2. HUEVOS FRITOS. Seriously, they love their eggs in Spain. Huevos fritos = fried eggs. This plate is usually literally two fried eggs with patatas (french fries), and it usually it comes with chorizo (sausage) as well, so simply ask for no chorizo, or sometimes I would ask for a substitution of veggies or cheese. Also common: huevos rotos (scrambled eggs). The above picture is from Ana Maria’s awesome vegetarian-friendly restaurant in the small town of Agés: Albergue San Rafael Restaurante (I highly recommend stopping here).
3. ENSALADA MIXTA. I often found salad in Spain to be extremely dissatisfying…especially after walking 25+ km day, you need more than that! Ensalada mixta is usually a safe vegetarian bet as long as it doesn’t have atún (tuna). It is always a base of iceberg lettuce with tomato, and will sometimes also have pickled asparagus, canned corn, carrots, and hard-boiled egg. It can sometimes be a nice first course of a menú peregrino, especially if you’re feeling a little veggie-deprived, but I found it difficult to find quality fresh produce when eating out (and pickled/canned vegetables are not exactly my style).
4. MACARONES. False cognate alert! This does not mean Mac & Cheese. Macarones = pasta, usually with tomato sauce. YAY MORE CARBS!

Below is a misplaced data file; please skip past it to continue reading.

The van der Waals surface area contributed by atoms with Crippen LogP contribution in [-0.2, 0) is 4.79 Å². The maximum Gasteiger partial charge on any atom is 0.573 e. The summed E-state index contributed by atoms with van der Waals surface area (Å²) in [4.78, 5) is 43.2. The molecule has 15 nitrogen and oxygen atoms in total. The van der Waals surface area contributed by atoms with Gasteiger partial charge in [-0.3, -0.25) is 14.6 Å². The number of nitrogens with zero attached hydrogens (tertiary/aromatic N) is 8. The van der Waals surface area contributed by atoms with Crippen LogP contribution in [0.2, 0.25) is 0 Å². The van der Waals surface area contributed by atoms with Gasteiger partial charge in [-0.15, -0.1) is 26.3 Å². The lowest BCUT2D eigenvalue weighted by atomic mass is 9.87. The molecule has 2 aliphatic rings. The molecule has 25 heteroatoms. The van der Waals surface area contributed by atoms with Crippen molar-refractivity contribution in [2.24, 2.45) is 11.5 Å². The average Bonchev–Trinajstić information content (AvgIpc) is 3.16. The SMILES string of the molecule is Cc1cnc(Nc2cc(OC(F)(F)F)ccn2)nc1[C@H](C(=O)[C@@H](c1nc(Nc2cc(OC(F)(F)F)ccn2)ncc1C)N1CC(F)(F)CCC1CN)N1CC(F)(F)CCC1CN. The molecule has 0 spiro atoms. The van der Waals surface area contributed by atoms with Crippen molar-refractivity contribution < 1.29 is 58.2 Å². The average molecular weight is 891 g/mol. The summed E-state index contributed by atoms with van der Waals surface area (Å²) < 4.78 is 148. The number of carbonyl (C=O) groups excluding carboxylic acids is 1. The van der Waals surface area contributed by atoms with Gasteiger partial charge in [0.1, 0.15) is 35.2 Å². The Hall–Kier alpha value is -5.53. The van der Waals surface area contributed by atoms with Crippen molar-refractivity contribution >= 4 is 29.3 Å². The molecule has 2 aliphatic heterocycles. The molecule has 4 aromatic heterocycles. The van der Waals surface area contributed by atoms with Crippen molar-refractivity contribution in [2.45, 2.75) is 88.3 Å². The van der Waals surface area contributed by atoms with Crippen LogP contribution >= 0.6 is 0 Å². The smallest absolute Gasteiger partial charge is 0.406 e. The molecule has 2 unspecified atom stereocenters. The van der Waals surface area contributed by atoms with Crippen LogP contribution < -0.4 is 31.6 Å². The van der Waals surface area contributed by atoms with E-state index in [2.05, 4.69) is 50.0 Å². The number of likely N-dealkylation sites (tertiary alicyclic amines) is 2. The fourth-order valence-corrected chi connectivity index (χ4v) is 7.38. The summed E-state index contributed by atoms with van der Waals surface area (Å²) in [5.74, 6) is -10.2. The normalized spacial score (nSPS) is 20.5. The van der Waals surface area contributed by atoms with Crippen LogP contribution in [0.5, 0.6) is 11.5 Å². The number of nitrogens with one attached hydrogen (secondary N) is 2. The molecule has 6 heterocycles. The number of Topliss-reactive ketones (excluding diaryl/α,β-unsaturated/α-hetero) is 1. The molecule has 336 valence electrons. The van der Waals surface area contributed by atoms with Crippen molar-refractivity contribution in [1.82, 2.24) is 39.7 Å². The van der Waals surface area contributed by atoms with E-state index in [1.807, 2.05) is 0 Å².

5. PATATAS BRAVAS. HOLY MOTHER OF YUM! This is probably my favorite Spanish tapa out of all Spanish tapas ever to be in existence. Potato wedges + a spicy tomato aioli? Gimme! Be warned: I also had the most awful “patatas bravas” in León. Usually if you are ordering something and it has a side of patatas that means french fries, so at one restaurant I ordered patatas bravas and it came out as a plate of french fries with ketchup and garlic ranch sauce…gross. Don’t worry, most restaurants get it right.
6. CALDO GALLEGO. The first time I had this amazing soup was in O Cebreiro, a gorgeous town at the top of a mountain with the most beautiful views I had ever seen. This was the first town in Galicia and the temperature was quite a bit cooler than what we had been experiencing at the beginning of the Camino, so soup was calling my name. Caldo Gallego is a traditional Galician soup which usually has some sort of greens in it. At the restaurant in O Cebreiro, the broth was potato-based and DELICIOUS, but everywhere else I tried to order, it was always a meat-based broth. This is a difficult vegetarian situation to both communicate in Spanish and understand culturally (there aren’t actual meat chunks after all), so definitely try it in O Cebreiro, but maybe skip it after that.